Injuries Associated with Pediatric Liver Trauma

Deluca, John A.; Maxwell, Damian R.; Flaherty, Sarah K.; Prigozen, Jason M.; Scragg, Mary E.; Stone, Patrick A.
January 2007
American Surgeon;Jan2007, Vol. 73 Issue 1, p37
Academic Journal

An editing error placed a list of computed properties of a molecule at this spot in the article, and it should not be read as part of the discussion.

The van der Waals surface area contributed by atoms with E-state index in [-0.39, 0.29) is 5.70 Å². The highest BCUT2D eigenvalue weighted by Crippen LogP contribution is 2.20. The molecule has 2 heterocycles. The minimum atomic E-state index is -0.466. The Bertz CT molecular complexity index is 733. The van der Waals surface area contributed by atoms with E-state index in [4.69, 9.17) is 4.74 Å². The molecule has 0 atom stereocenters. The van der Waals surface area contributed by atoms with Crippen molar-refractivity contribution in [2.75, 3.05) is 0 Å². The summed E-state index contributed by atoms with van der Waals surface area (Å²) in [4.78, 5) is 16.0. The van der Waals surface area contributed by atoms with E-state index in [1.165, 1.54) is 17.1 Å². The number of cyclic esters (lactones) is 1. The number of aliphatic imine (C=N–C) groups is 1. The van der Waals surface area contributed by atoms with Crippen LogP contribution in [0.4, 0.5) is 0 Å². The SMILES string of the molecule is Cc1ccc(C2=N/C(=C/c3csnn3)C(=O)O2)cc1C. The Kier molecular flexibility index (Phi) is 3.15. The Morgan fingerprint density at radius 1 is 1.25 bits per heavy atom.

Injury remains the leading cause of childhood mortality for children younger than 14 years of age, with the liver being particularly susceptible to blunt trauma in children. This study reviews the authors' institutions' experience with pediatric liver injuries in an attempt to establish current patterns of injury, management and outcomes. A single-center, retrospective review was conducted of 105 consecutive pediatric patients who presented with a traumatic liver injury from January 1996 through February 2004. Average patient age was 13.1 ± 4.9 years and 58 per cent were male. Perihospital mortality was 8.6 per cent, with 67 per cent of mortality being attributed to head injury. The majority of patients were managed nonoperatively (81%l. Liver injury was most often grade II (35%) by CT scan. Liver injury grade did not affect survival, but did affect injury management, with grade I and grade IV liver injuries more likely to be managed surgically (P < 0.001). Grade I liver injuries were associated with concomitant spleen injuries, whereas grade IV injuries were associated with pancreatic injuries. Surgical management was associated with a higher injury severity score (P = 0.005), higher mortality (P = 0.01), and with other associated injuries as well. Children experiencing blunt abdominal trauma are at risk of significant morbidity and mortality; however, these risks stem more likely from associated injuries than injury to the liver proper. Clinicians should maintain a high index of suspicion for potentially catastrophic associated injuries to the pancreas with high-grade liver injury.


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